Tuscan kale ups the veggie ante to pasta

Mario Batali

Often called black cabbage and Italian or Tuscan kale, cavolo nero is one of my favorite leafy greens to cook with throughout colder months. It’s an incredibly versatile source of fiber and can up the vegetable ante in almost any savory dish.

Originally grown in central Italy, cavolo nero grows during the fall and winter. Its distinct leaf wrinkles are caused during the growing season when temperatures dramatically drop.

With similar properties to kale, cavolo nero has a lighter, yet earthier flavor with just as many health-boasting benefits. High levels of vitamins A, B and C, as well as iron, make it a prime ingredient in pastas and green juices alike. Its dark green leaves and rustic crinkled appearance has made cavolo nero a popular option for chefs cooking with cabbage varieties for decades.

Quick, simple preparations are the best to make the most of the delicate flavor, so don’t be tempted to overcook it. Food, like most things, is best when left to its own simple beauty. But always remember to chiffonade the dark veiny leaves of the cavolo nero before steaming, pan-frying, blanching or cooking quickly in a stir-fry.

Mario Batali is the award-winning chef behind 25 restaurants.

Fusilli Corti with Sausage and Cavolo Nero

Basic tomato sauce

1/4 cup extra-virgin olive oil

1 large onion, cut in 1/4 inch dice

4 garlic cloves, thinly sliced

3 tablespoons chopped fresh thyme leaves, or 1 tablespoon dried

1/2 medium carrot, finely shredded

2 28-ounce cans peeled whole tomatoes, crushed by hand and juices reserved

Kosher salt to taste

In a 3-quart saucepan, heat the olive oil over medium heat, add the onion and garlic and cook until soft and light golden brown, 8-10 minutes.

Add the thyme and carrot; cook 5 minutes more, until the carrot is quite soft.

Add the tomatoes and juice and bring to a boil, stirring often.

Lower the heat and simmer for 30 minutes until as thick as hot cereal.

Season with salt.

Note: This sauce holds one week in the refrigerator or up to six months in the freezer.

Fusilli Corti with Sausage and Cavolo Nero

1/4 cup plus 1/4 cup extra virgin olive oil

1 medium red onion, chopped into 1/2-inch dice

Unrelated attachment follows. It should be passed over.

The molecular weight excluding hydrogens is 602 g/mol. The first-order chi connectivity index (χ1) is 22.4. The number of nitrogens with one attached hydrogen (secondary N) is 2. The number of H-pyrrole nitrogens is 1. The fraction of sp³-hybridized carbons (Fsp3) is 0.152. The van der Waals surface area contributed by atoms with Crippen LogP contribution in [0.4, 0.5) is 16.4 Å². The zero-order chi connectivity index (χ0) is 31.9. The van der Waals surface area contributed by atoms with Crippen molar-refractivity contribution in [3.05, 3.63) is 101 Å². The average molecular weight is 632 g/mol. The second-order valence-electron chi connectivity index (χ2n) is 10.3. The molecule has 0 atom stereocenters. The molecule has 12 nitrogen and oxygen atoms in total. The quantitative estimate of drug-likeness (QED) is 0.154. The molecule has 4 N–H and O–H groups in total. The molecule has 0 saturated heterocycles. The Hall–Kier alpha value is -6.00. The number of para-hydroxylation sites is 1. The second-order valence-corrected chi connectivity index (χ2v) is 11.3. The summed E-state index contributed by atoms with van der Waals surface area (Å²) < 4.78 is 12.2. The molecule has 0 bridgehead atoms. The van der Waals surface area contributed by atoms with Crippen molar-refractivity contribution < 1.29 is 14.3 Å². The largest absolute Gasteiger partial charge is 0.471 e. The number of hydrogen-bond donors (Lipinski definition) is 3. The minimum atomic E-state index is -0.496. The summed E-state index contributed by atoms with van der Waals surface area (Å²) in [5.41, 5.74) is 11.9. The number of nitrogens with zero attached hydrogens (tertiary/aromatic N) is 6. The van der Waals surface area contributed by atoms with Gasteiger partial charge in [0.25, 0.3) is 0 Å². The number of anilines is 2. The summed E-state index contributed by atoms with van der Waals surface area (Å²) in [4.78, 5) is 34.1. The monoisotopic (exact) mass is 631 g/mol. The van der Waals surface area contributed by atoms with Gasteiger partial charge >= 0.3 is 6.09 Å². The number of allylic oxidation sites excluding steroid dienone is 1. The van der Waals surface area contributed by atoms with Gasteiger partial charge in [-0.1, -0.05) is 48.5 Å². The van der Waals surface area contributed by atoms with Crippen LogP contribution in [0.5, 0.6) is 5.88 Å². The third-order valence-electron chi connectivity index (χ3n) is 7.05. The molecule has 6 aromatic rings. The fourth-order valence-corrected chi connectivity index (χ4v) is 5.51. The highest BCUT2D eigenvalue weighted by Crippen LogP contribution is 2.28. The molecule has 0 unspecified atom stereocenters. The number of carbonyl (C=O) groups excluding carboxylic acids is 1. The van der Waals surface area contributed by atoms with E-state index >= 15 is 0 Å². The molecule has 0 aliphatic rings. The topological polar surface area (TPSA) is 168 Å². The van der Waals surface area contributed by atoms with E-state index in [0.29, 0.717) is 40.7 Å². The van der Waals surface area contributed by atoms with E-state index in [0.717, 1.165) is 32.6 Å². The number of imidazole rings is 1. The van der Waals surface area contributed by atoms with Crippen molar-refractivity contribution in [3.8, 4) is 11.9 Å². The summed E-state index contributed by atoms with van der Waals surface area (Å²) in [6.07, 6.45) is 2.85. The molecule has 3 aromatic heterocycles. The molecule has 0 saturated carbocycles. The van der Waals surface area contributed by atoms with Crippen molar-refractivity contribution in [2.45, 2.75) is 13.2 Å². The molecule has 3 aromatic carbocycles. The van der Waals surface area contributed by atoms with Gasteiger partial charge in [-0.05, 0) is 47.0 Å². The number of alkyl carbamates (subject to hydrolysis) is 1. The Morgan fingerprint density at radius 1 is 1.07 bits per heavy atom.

1 pound Italian sausage with fennel seeds, casing removed, meat crumbled

1 1/2 cups basic tomato sauce (see recipe below)

1 bunch (about 8 ounces) cavolo nero sliced into 1/4-inch-wide ribbons (or use regular kale)

2 tablespoons salt

1 1/2 pounds fusilli corti pasta

1/2 cup freshly grated Parmigiano-Reggiano

Bring 8 quarts of water to a boil in a large pasta pot.

In a 14-inch saute pan, heat 1/4 cup of the oil over medium heat. Add the onions and cook until just softened, 5 to 7 minutes. Add the crumbled sausage and cook until no pink remains, 10 to 12 minutes. Drain the fat from the pan and add the tomato sauce, 1 cup hot water, and the cavolo nero. Cover the pan and simmer for 15 minutes. Set the pan aside.

Add the salt to the boiling water. Drop the fusilli corti into the water and cook for 1 minute less than the package instructions indicate. Just before the pasta is done, carefully ladle 1/4 cup of the cooking water into the pan containing the cavolo nero.

Drain the pasta in a colander and immediately add it to the cabbage mixture. Toss over medium heat for about 30 seconds, until the pasta is nicely coated. Pour into a warmed serving bowl, and serve immediately. Drizzle each serving with some of the remaining 1/4 cup olive oil, and serve with the Parmigiano-Reggiano on the side. Serves 6 as a main course.

Per serving: 866 calories; 32 g fat (8 g saturated fat; 33 percent calories from fat); 103 g carbohydrates; 13 g sugar; 35 mg cholesterol; 918 mg sodium; 26 g protein; 11 g fiber.